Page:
W3C home > Mailing lists > Public > ietf-http-wg-old@w3.org > January to April 1997

Re[2]: Unverifiable Transactions / Cookie draft

From: Eric Holstege <Eric_Holstege@broder.com>
Date: Tue, 18 Mar 1997 12:48:55 -0800
Message-Id: <00022216.1407@broder.com>
To: http-wg@cuckoo.hpl.hp.com
Perhaps I am misunderstanding this issue, but it seems to me that these are the
facts:

1) DoubleClick etc. use cookies to track users across domains
2) This allows small sites to participate in selling ad space by just including
inline image URLs that point to DoubleClick's ad server
3) THIS permits small sites to generate ad revenue by merely adding some HTML to
their pages
4) The current cookie spec prevents this scheme
5) DoubleClick, et al can continue to do what they do now, BUT they will need
their member sites to run a CGI script that they would provide to track users.

Effects:
1) no increase in privacy - there's just a CGI-based mechanism instead of a
cookie-based mechanism
2) small sites have problems because they need more technical know-how, and more
CPU power to run the DoubleClick ad tracking CGI on each ad view
3) sites that actually reside on ISPs which don't allow CGIs also have problems
and can no longer particpate

Summary:
You have not helped privacy, you have just redistibuted income from small sites
to big sites. Selfishly speaking, this to my advantage because I have a big
site, but for the general health and future of the web, it seems unfortunate.

There are a lot of small sites that make a few $100 a month from banner ads (NOT
DoubleClick, but ad barter networks and small volume networks) and this revenue
helps support small specialty sites that otherwise would not exist. This
promotes diversity on the web, which is perhaps beyond the scope of the goals of
the spec, but which we might agree is a "good thing".


____________________Reply Separator____________________
Subject:    Re: Unverifiable Transactions / Cookie draft
Author: hardie@thornhill.arc.nasa.gov (Ted Hardie)
Date:       3/18/97 9:58 AM

On Mar 18, 11:32am, Steve Madere wrote:
> Subject: RE: Unverifiable Transactions / Cookie draft
>
> I think it is important to remember that what DoubleClick, FocalLink,
> and GlobalTrack use cookies for is to deliver controllable advertising.
>
> Advertising is what will pay for most of the useful services on the
> web.  I think most people recognize this now.  It is important to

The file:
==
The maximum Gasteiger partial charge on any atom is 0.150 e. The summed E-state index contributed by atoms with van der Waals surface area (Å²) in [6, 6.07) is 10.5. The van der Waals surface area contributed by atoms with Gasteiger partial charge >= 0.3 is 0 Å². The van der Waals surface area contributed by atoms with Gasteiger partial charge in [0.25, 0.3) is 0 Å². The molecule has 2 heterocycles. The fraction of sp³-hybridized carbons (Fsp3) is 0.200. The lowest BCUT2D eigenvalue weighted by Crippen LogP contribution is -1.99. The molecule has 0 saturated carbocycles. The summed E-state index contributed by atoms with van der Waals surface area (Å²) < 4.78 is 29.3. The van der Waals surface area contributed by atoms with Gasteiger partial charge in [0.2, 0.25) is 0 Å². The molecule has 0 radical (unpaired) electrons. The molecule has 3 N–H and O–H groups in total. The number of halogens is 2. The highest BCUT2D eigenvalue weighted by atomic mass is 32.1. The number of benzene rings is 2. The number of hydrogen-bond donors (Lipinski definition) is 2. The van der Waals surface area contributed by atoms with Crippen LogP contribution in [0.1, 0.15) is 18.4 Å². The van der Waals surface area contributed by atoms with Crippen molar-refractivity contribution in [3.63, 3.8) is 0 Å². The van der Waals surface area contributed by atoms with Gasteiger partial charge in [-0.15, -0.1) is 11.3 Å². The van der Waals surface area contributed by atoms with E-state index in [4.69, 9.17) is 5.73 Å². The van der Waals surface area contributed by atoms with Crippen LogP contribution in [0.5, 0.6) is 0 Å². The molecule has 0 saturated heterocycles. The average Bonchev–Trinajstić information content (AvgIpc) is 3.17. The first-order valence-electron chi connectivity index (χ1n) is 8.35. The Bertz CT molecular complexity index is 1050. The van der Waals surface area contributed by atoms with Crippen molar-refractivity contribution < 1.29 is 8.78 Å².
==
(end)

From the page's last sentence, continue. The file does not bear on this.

> advertisers to be able to know the number of unique individuals who
> see their message and to be able to control it.  (eg:  show this ad
> three times to each person)
>
> One does not have to know who the user is to accomplish this.  All one
> needs to know is that they are the same person that was already shown
> this ad three times so we should show another one now.
>
> There is no need to violate anybody's privacy to achieve this goal.  This
> is in fact exactly what is achieved with a serial-number cookie.  Now,
> if you take away the auto-cookie capability, sites will be forced to
> require users to register and "login" to get this kind of control.
>

There is nothing in the spec which forces you back to a "login" method
to track unique users.  The spec requires that you make sure that the
same cookies are not used across domains; it allows you to do what you
want *within a domain*.  If you want to make sure that a dejanews user
sees an advert three times and then gets moved to a different ad, you
are welcome to use cookies to do so.

If you wish to use cookies to make sure that a user sees an advert
three times *at any site* before moving on to a different ad, sorry.
Because the use of the same cookie across sites allows for the
creation of very invasive clicktrail analysis, that has been ruled out.
there is
something which says that if you are using cookies, you need to manage
them within your domain.



> Any site that lives off of advertising will soon depend heavily on cookies
> for their whole revenue model.  In case you haven't noticed, this includes
> basically *all* of the most useful resources on the web.

I might dispute whether the most resources on the web are advertising
supported or not, but I won't.  What I will dispute is the idea that
cookie-based advertising *requires* third-party management of the
cookies.  It doesn't.  There are several other ways of doing this,
most of which have already been given by others in this thread.
You presume in what follows this section that sites which do not
use third-party management systems will have to homegrow a system,
sell their own advertisements, and die of the increased costs.

This is one heck of a presumption.  I will counter presume that
a development effort to provide a workable and auditable management
system for small sites will produce a reasonably-priced or
free management system within a year, and that small scale sites
will be able to create an electronic market for their own goods,
thus avoiding ceding part of their profits to third-party management
systems.

Both scenarios are possible--and your participation in the development
efforts could significantly increase the likelihood of one or the
other outcome.  You choose.

                                regards,
                                        Ted Hardie
                                        NASA NIC




-- 
Received on Tuesday, 18 March 1997 12:57:07 EST

This archive was generated by hypermail pre-2.1.9 : Wednesday, 24 September 2003 06:32:31 EDT